I was wandering around a local heritage property the other day - not really taking notice of any particular thing, when I noticed how well fitting the shutters were around the very tall windows in the second ballroom. There are five floor to ceiling windows, each about 100mm wide, and each casement has a shutter to close off against the elements. Saving the room from excessive sunlight is the name of the game but when the salon was added on to the house in the late 1800s, this was never a thought, they had no idea about planet warming worries. Just keeping the coldest of weather out! Nowadays we need to check our windows and frames for any perish problems due to extreme heat - it used to be worries about excessive rain and frost. Getting in the experts to look at wooden framed windows and doors is essential - you cannot do this properly as an amateur.
When we think of antiques, it is all too easy to think only of stuffy old fashioned chairs and large heavy brown wood furniture. Some young couples shun the idea of using hand me down furniture when they first set up home. It can often smell old and stuffy - maybe a little woodworm that needs attending to. Remembering that someone many years ago, made that piece of furniture, be it a large double doored wardrobe, or a neat little side table. They lovingly rubbed down the rough edged wood and made every section fit very neatly into the next. Hand finished all over it may not be, but a lot of furniture was assembled and finished off by hand. The lusture of the wood, when cared for with minimum effort, can bring a room to life. This is something that modern flatpack manmade materials will never be able to do.
There's a bungalow near me that has been on the property market for a while. Surprising, for bungalows here never normally need an agent, let alone an agent's board up to illicit interest. Anyway things started to take off a couple of months ago and in went the skip, for the inevitable ripping out process. I must say that it helps having an pal living not more than a stones throw away, so regular bulletins come my very nosy way. The couple are intending to keep all the original arts and crafts woodwork, i.e. the interconnecting doors, the pelmets, picture rails and good floor boards. They also have the original fitted wardrobes with matching bed head and side cabinets. They plan to replace the missing furniture with auction antiques if they can find exactly the right era. The buzz of excitement about this project is palpable - hope they have an open day so we can see it all!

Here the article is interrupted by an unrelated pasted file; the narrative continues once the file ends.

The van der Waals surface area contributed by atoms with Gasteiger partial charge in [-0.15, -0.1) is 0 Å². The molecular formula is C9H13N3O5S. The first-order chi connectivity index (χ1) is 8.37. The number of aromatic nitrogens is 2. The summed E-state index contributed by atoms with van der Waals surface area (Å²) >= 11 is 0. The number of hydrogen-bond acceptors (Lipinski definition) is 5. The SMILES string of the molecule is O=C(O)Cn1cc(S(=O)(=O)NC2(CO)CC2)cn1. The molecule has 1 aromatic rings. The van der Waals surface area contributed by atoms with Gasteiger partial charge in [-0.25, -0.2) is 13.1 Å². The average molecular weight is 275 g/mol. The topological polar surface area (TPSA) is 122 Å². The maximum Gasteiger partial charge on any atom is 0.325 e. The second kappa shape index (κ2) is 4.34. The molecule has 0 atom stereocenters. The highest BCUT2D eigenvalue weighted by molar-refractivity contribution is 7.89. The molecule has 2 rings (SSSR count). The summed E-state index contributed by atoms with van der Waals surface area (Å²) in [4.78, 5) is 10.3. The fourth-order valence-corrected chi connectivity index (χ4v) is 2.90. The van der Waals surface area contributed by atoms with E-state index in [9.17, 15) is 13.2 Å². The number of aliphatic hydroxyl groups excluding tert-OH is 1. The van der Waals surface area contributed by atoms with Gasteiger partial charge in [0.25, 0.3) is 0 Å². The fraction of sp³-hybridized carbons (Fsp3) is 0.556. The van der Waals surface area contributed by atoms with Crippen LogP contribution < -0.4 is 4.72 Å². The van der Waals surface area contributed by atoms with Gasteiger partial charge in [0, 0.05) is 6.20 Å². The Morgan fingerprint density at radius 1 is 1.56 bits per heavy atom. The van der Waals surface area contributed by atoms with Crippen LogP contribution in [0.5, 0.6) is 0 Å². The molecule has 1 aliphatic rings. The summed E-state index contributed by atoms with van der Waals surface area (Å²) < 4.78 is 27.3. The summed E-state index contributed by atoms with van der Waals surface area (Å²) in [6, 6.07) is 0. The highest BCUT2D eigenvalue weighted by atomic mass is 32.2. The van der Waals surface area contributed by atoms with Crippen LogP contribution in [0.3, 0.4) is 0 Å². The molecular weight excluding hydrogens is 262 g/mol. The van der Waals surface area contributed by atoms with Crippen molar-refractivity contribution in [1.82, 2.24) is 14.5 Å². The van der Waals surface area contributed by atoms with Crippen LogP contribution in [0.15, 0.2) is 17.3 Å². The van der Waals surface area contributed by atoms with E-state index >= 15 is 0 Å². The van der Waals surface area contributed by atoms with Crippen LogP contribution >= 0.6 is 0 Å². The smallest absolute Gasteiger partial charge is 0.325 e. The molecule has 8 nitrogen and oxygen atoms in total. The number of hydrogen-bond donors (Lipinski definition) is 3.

I was watching catch up tv at lunch time today, over the rather delicious salmon salad I'd lovingly prepared for the purpose. I like to watch the old documentaries that BBC4 leave on their channel - some have been rescued from the abyss, just in time. They are so varied in subject and age but currently I am enjoying social history documentaries made between 1968 and 1979 on country houses and what happened to the folks that ran them. In each one I've enjoyed this week there are the kitchens giving us an idea on how complicated it was to get food organised, cooked and up to the top table to feed a dinner party of anything from 6 to 56 guests. The furniture and effects of the day are all on show, antiques and modern stuff sitting cheek by jowl. The tastes then were so different to today - they are a wonderful lesson in social mobility too.
I have the very wonderful joy of helping out as a volunteer at a small niche country house - it's not really big enough to be called a stately home although I guess in real terms it probably would call itself that. After all, who'd not want to be classed as stately when given half a chance. This is unusually not one that has long held connectins back to the battles of Naseby or Stamford Bridge. No connections with the English civil war that I have discovered at all. Two very lavishly rich americans took over the lease for a few years in the 1920s and they spent thousands of pounds making the place into the perfect country house idyll. The lady of the house was a collector of modern and some old. She had one of the salons decorated with hand painted chinese wallpaper - which was hung on batons ready to be moved whenever.